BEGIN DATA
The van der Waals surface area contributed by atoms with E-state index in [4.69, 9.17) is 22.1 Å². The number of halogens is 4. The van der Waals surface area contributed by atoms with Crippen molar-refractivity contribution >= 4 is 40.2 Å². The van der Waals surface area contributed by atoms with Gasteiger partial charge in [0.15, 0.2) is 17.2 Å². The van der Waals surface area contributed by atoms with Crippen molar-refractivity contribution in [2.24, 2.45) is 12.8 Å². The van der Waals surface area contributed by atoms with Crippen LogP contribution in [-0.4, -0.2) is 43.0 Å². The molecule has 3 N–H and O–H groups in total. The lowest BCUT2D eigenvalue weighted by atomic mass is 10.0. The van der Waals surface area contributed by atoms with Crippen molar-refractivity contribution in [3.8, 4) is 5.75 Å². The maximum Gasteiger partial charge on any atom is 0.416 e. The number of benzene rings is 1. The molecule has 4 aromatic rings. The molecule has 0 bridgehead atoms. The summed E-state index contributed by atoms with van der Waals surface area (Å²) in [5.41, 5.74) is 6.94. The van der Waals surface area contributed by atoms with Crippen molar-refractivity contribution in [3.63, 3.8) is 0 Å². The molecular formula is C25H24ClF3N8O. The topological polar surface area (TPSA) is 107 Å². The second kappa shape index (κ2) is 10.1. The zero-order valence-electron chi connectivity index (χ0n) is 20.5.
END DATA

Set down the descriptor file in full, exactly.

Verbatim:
The van der Waals surface area contributed by atoms with E-state index in [4.69, 9.17) is 22.1 Å². The number of halogens is 4. The van der Waals surface area contributed by atoms with Crippen molar-refractivity contribution >= 4 is 40.2 Å². The van der Waals surface area contributed by atoms with Gasteiger partial charge in [0.15, 0.2) is 17.2 Å². The van der Waals surface area contributed by atoms with Crippen molar-refractivity contribution in [2.24, 2.45) is 12.8 Å². The van der Waals surface area contributed by atoms with Crippen LogP contribution in [-0.4, -0.2) is 43.0 Å². The molecule has 3 N–H and O–H groups in total. The lowest BCUT2D eigenvalue weighted by atomic mass is 10.0. The van der Waals surface area contributed by atoms with Crippen molar-refractivity contribution in [3.8, 4) is 5.75 Å². The maximum Gasteiger partial charge on any atom is 0.416 e. The number of benzene rings is 1. The molecule has 4 aromatic rings. The molecule has 0 bridgehead atoms. The summed E-state index contributed by atoms with van der Waals surface area (Å²) in [5.41, 5.74) is 6.94. The van der Waals surface area contributed by atoms with Crippen molar-refractivity contribution in [3.63, 3.8) is 0 Å². The molecular formula is C25H24ClF3N8O. The topological polar surface area (TPSA) is 107 Å². The second kappa shape index (κ2) is 10.1. The zero-order valence-electron chi connectivity index (χ0n) is 20.5.